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Figure 6: Biasing effects depend on the spectral distribution of bias tones and tuning width of I units. (A) Mean relative response difference, D (Equation 6, see Materials and Methods), of Eup and Edown for T2 vs. PC of a single bias tone (abscissa, different locations) depends on the tuning width of the inhibitory units (narrow tuning = blue, broad tuning = green). The ambiguous Shepard tone pair is for T1 = 0 st, T2 = 6 st. The footprints of E to E (σee) and E to I (σei) are 2.5 times wider for broad tuning of I units, and the synaptic strength of recurrent excitation (aee) is increased to have comparable firing rates. Parameter values for narrow tuning are σee = 0.02, σei = 0.08 octaves, and aee = 0.7, and those for broad tuning are σee = 0.05, σei = 0.2 octaves, and aee = 1.5. Other parameters are the same as used in Materials and Methods. Narrow tuning is used in other figures. (B) The biasing effect accumulates with the number of bias tones. The buildup depends more steeply on Nbias for broad tuning of I units (green) than for narrow tuning (blue). A faster decay time constant of facilitation τfd leads to lower biasing effects, but does not strongly affect the buildup “rate” (solid: τfd = 2 s; dashed: τfd = 1 s). The percentage of ascending responses, P(up), over trials (each trial is for a sequence of random Shepard tones) is plotted vs. the number of biasing tones Nbias. An “ascending choice” is made if D > 0.1; a threshold value, 0.1, is used for all conditions. The Nbias Shepard tones for a sequence are randomly sampled for ascending bias in the region above T1 and below T2 and for the tritone pair as in (A); there were 400 trials for each Nbias (error bars denote 2 SEM).
Mentions: With a single Shepard tone as context that precedes a tritone pair, the impact of biasing depends on the PC of the bias tone, B, and on the tuning width of I units. If the tuning width is narrow (about 3 st for our default parameter settings, not shown explicitly), biasing is most effective when it occurs about 1 st from T2 (Figure 6A, blue). If the tuning of an I unit is broad (say, about 6 st), the most effective bias tone is shifted to midway between T1 and T2 (Figure 6A, green). The response difference of Eup and Edown depends on the facilitation level difference from above and below T2. On the one hand, B needs to be close enough to T2 so that the I units activated by B partially overlap those activated by T2; the biasing effect depends on accumulated facilitation level, more on one side than the other, so that inhibition affects Eup and Edown units differentially. On the other hand, when B is too close to T2, the facilitation level is maximal but flat around the PC of T2, showing little difference between the two sides of T2. Therefore, the dependence of the tritone comparison on the PC of B scales with the tuning widths of inhibitory units.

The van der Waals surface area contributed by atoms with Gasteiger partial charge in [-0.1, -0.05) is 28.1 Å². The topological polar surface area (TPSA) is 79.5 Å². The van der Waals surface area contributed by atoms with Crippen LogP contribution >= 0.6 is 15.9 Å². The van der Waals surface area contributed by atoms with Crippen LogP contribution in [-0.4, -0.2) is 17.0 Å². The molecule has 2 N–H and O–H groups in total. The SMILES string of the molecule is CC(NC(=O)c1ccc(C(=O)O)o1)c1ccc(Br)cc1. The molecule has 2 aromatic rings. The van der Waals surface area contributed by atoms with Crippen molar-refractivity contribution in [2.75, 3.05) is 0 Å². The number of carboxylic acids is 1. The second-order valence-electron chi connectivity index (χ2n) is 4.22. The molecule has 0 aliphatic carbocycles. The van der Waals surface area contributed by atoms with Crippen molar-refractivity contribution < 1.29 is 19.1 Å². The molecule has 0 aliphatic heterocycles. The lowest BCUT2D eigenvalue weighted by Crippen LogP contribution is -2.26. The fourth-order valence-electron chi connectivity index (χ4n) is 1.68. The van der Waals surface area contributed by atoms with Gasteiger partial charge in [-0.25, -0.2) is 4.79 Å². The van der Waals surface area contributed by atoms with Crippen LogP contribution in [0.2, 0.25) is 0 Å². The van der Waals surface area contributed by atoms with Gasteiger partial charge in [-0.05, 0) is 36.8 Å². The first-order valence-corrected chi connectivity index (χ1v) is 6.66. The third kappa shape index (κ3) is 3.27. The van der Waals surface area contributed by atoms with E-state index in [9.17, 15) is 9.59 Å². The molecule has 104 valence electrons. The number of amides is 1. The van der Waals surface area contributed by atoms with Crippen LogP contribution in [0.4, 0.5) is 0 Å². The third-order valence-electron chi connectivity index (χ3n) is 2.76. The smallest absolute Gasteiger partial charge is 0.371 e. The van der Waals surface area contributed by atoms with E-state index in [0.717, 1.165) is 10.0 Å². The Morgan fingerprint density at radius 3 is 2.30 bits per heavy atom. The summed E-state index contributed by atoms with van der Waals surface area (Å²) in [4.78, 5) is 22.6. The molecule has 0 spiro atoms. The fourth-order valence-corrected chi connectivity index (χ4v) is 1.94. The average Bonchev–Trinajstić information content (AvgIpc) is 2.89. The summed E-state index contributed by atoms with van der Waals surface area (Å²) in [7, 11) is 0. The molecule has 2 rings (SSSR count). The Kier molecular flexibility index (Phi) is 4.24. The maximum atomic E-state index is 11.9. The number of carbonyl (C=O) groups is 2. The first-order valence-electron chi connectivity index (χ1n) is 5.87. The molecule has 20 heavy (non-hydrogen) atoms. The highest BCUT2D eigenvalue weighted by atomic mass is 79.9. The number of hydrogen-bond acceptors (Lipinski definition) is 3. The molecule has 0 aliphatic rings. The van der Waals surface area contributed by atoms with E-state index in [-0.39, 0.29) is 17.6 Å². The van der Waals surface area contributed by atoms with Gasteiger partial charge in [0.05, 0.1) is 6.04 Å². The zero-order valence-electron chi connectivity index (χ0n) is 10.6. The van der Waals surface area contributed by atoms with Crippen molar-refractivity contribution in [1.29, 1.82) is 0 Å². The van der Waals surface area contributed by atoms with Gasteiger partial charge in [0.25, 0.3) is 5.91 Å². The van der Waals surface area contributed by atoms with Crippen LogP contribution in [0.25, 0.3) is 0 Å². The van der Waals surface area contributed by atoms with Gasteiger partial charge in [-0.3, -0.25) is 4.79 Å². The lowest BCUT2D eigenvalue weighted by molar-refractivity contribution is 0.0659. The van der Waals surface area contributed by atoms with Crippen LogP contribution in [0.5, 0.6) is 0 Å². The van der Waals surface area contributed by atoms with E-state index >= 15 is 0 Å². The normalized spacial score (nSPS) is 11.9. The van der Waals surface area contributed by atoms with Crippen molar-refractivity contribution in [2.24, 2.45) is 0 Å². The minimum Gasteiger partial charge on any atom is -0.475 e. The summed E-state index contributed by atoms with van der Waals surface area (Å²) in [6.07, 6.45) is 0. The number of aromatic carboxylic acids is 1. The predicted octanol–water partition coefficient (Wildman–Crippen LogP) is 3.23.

Bottom Line: We developed a recurrent, firing-rate network model, which detects frequency-change-direction of successively played stimuli and successfully accounts for the context-dependent perception demonstrated in behavioral experiments.The model's network architecture and slow facilitating inhibition emerge as predictions of neuronal mechanisms for these perceptual dynamics.Since the model structure does not depend on the specific stimuli, we show that it generalizes to other contextual effects and stimulus types.

View Article: PubMed Central - PubMed

Affiliation: Courant Institute of Mathematical Sciences, New York University New York, NY, USA.

ABSTRACT
Many natural stimuli have perceptual ambiguities that can be cognitively resolved by the surrounding context. In audition, preceding context can bias the perception of speech and non-speech stimuli. Here, we develop a neuronal network model that can account for how context affects the perception of pitch change between a pair of successive complex tones. We focus especially on an ambiguous comparison-listeners experience opposite percepts (either ascending or descending) for an ambiguous tone pair depending on the spectral location of preceding context tones. We developed a recurrent, firing-rate network model, which detects frequency-change-direction of successively played stimuli and successfully accounts for the context-dependent perception demonstrated in behavioral experiments. The model consists of two tonotopically organized, excitatory populations, E up and E down, that respond preferentially to ascending or descending stimuli in pitch, respectively. These preferences are generated by an inhibitory population that provides inhibition asymmetric in frequency to the two populations; context dependence arises from slow facilitation of inhibition. We show that contextual influence depends on the spectral distribution of preceding tones and the tuning width of inhibitory neurons. Further, we demonstrate, using phase-space analysis, how the facilitated inhibition from previous stimuli and the waning inhibition from the just-preceding tone shape the competition between the E up and E down populations. In sum, our model accounts for contextual influences on the pitch change perception of an ambiguous tone pair by introducing a novel decoding strategy based on direction-selective units. The model's network architecture and slow facilitating inhibition emerge as predictions of neuronal mechanisms for these perceptual dynamics. Since the model structure does not depend on the specific stimuli, we show that it generalizes to other contextual effects and stimulus types.

No MeSH data available.


Related in: MedlinePlus